Toddler readers will feel just fine after this funky intro to emotions.


Ollie the octopus has an emotional day.

Ollie and Stella the starfish are hanging out and feeling fine. But moods can be changeable, and Ollie’s emotions are concretely labelled as the octopod deals with a series of familiar scenarios that will resonate with toddler listeners. After a run-in with a big wave, “Ollie feels grumpy,” then “afraid” after sighting a (fairly innocuous) shark. Simplicity and clarity are paramount, with concise dialogue pairing with collaged representations of Ollie’s emotions. Expressive eyes provide excellent visual cues as they widen in fear, narrow pointedly with anger, or close into curved, joyful lines. Octopus tentacles are equally evocative, whether jaggedly outlined to denote “surprise,” spread lackadaisically when Ollie is comforted, or dangling limply in fear. Color does heavy lifting too, with a “mad” Ollie turning blood-red or tearful Ollie becoming blue, although Ollie’s distinctively colored rainbow stocking cap keeps the octopus recognizable throughout. One particularly helpful spread shows a tie-dyed Ollie grappling with overlapping and contradictory emotions, reminding Ollie (and small readers!) that it’s possible to feel “a lot of feelings” all at once. After Ollie experiences all these big emotions, it’s Stella to the rescue, offering the overwrought Ollie a hug to “feel better now.” Their comforting embrace under a cheery rainbow is a perfect summary and model of empathy for toddlers.

Toddler readers will feel just fine after this funky intro to emotions. (Board book. 1-4)

Pub Date: Feb. 2, 2021

ISBN: 978-1-63217-301-0

Page Count: 22

Publisher: Little Bigfoot/Sasquatch

Review Posted Online: March 31, 2021

Kirkus Reviews Issue: April 15, 2021

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Little Blue Truck keeps on truckin’—but not without some backfires.


Little Blue Truck feels, well, blue when he delivers valentine after valentine but receives nary a one.

His bed overflowing with cards, Blue sets out to deliver a yellow card with purple polka dots and a shiny purple heart to Hen, one with a shiny fuchsia heart to Pig, a big, shiny, red heart-shaped card to Horse, and so on. With each delivery there is an exchange of Beeps from Blue and the appropriate animal sounds from his friends, Blue’s Beeps always set in blue and the animal’s vocalization in a color that matches the card it receives. But as Blue heads home, his deliveries complete, his headlight eyes are sad and his front bumper droops ever so slightly. Blue is therefore surprised (but readers may not be) when he pulls into his garage to be greeted by all his friends with a shiny blue valentine just for him. In this, Blue’s seventh outing, it’s not just the sturdy protagonist that seems to be wilting. Schertle’s verse, usually reliable, stumbles more than once; stanzas such as “But Valentine’s Day / didn’t seem much fun / when he didn’t get cards / from anyone” will cause hitches during read-alouds. The illustrations, done by Joseph in the style of original series collaborator Jill McElmurry, are pleasant enough, but his compositions often feel stiff and forced.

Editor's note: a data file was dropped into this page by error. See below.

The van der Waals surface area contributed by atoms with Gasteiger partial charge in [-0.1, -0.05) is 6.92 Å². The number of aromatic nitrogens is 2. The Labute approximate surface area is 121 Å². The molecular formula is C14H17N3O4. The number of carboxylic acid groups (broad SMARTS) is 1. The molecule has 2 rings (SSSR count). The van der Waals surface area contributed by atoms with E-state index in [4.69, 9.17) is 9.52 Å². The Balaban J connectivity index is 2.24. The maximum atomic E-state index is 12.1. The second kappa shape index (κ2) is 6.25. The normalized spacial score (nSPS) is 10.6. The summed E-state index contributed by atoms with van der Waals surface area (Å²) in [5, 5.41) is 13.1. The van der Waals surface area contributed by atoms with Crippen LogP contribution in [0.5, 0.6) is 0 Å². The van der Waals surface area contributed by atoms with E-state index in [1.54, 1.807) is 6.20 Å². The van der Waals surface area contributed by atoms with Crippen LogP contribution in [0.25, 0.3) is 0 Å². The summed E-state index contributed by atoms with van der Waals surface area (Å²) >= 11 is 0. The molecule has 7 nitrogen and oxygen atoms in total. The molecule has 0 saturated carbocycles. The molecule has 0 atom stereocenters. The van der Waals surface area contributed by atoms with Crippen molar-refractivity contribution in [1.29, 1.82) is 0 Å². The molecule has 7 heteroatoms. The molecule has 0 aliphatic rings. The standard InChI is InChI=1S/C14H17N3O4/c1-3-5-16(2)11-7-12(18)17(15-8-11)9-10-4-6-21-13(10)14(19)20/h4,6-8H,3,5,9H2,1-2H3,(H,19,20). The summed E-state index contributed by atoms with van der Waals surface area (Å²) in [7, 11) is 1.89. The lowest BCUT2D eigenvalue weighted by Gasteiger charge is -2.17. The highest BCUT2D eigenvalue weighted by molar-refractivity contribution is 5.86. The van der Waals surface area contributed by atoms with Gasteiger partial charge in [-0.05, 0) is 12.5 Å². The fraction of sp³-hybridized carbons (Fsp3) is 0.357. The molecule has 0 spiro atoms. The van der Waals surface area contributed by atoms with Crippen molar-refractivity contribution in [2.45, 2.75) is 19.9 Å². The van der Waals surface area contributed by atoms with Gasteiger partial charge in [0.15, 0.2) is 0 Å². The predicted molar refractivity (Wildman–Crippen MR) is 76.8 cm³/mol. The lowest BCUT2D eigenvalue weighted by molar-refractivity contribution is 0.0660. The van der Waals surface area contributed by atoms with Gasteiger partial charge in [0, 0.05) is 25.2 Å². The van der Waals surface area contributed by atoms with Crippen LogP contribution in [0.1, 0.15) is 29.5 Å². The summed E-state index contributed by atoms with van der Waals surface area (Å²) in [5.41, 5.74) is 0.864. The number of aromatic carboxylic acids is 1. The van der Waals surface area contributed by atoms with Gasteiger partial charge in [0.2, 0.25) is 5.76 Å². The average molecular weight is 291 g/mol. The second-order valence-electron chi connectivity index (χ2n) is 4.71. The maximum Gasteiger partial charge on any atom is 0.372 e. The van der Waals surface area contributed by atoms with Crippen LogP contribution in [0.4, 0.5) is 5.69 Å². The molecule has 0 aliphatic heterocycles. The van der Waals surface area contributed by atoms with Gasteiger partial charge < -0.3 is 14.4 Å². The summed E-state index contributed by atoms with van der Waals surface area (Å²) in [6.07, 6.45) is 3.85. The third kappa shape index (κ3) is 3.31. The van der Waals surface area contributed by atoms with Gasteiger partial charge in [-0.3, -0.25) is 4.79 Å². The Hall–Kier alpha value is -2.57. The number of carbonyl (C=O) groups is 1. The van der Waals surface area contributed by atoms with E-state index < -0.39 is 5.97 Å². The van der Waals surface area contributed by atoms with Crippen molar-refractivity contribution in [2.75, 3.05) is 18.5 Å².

Little Blue Truck keeps on truckin’—but not without some backfires. (Board book. 1-4)

Pub Date: Dec. 8, 2020

ISBN: 978-0-358-27244-1

Page Count: 20

Publisher: HMH Books

Review Posted Online: Jan. 19, 2021

Kirkus Reviews Issue: Feb. 15, 2021

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Wonderful, indeed

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A love song to baby with delightful illustrations to boot.

Sweet but not saccharine and singsong but not forced, Martin’s text is one that will invite rereadings as it affirms parental wishes for children while admirably keeping child readers at its heart. The lines that read “This is the first time / There’s ever been you, / So I wonder what wonderful things / You will do” capture the essence of the picture book and are accompanied by a diverse group of babies and toddlers clad in downright adorable outfits. Other spreads include older kids, too, and pictures expand on the open text to visually interpret the myriad possibilities and hopes for the depicted children. For example, a spread reading “Will you learn how to fly / To find the best view?” shows a bespectacled, school-aged girl on a swing soaring through an empty white background. This is just one spread in which Martin’s fearless embrace of the white of the page serves her well. Throughout the book, she maintains a keen balance of layout choices, and surprising details—zebras on the wallpaper behind a father cradling his child, a rock-’n’-roll band of mice paralleling the children’s own band called “The Missing Teeth”—add visual interest and gentle humor. An ideal title for the baby-shower gift bag and for any nursery bookshelf or lap-sit storytime.

Wonderful, indeed . (Picture book. 1-4)

Pub Date: Aug. 25, 2015

ISBN: 978-0-385-37671-6

Page Count: 32

Publisher: Random House

Review Posted Online: June 6, 2015

Kirkus Reviews Issue: June 15, 2015

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